April 16, 2018
The winning idea was for a wheelchair accessibility tracker that features sensors that enable wheelchair users and their families to route-plan excursions and ensure they are physically able to navigate them.
“It was difficult for the judges to choose because all five of the final ideas were so unique,” says Soumya Ghosh, Director of Digital Enablement at the City of Edmonton. “It was clear to see from these, and the other submissions we received, that Edmontonians really care about the health of their community.”
Runners up were Joe Dang and Reed Sutton for their cannabis ecosystem idea and Dr. PJ Rawlek, K. DeZutter, N. Twal, C. Nicole, E. Barbaric and B. Poetz for their Fitness App for Non-Athletes idea, winning $2,500, and $1,000 respectively.
“The winners did a fantastic job, and they’re all deserving of recognition, but the real prize of HealthHack goes to Edmontonians,” says Ghosh. “Even if we don’t end up using these ideas for our Smart Cities Challenge proposal, we still have them for future consideration.”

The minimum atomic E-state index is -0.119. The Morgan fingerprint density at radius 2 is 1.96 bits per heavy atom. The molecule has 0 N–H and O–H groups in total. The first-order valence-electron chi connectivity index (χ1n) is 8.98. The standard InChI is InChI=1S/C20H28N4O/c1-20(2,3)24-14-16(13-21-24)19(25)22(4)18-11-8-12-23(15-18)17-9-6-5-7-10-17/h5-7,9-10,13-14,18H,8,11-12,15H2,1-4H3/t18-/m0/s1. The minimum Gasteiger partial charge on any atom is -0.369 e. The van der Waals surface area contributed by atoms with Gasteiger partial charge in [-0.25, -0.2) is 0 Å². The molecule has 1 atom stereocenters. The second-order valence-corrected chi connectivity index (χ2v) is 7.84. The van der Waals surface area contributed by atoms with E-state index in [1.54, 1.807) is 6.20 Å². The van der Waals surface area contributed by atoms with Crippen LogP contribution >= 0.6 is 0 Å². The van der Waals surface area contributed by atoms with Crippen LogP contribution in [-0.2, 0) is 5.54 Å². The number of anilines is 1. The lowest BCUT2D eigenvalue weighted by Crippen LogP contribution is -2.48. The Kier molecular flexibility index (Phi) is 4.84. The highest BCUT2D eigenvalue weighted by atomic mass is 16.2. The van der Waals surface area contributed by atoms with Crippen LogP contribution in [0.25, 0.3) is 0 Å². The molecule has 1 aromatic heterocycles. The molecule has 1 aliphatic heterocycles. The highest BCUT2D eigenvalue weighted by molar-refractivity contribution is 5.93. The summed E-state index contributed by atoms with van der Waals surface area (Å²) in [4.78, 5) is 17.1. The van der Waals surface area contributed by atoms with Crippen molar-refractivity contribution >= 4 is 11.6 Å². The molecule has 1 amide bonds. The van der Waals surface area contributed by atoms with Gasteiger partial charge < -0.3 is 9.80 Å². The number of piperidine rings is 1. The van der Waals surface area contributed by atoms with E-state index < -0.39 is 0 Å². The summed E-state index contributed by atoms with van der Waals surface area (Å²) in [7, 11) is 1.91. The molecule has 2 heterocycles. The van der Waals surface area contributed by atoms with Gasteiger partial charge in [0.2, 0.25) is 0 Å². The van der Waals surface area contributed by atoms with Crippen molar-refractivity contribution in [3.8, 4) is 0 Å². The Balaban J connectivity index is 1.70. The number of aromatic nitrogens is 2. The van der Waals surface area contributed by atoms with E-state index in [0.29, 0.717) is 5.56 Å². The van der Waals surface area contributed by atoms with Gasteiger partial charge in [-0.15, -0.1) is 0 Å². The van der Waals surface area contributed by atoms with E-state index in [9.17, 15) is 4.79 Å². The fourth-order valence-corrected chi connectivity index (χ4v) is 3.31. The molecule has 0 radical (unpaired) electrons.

HealthHack proposals may be used for the upcoming Smart Cities Challenge, which encourages communities to adopt new and innovative approaches to city-building. The City of Edmonton has chosen the theme of “Healthy City” and held the HealthHack competition to generate more ideas from Edmontonians.
“Central to the City’s Smart City Strategy is the idea that the best city is built when all of our stakeholders — government, industry, academia and, most importantly, residents — are involved,” says Ghosh. “Stay tuned for more events like this as we engage and gather innovative ideas, different perspectives and new ways of thinking about how to provide exceptional quality of life for Edmontonians.”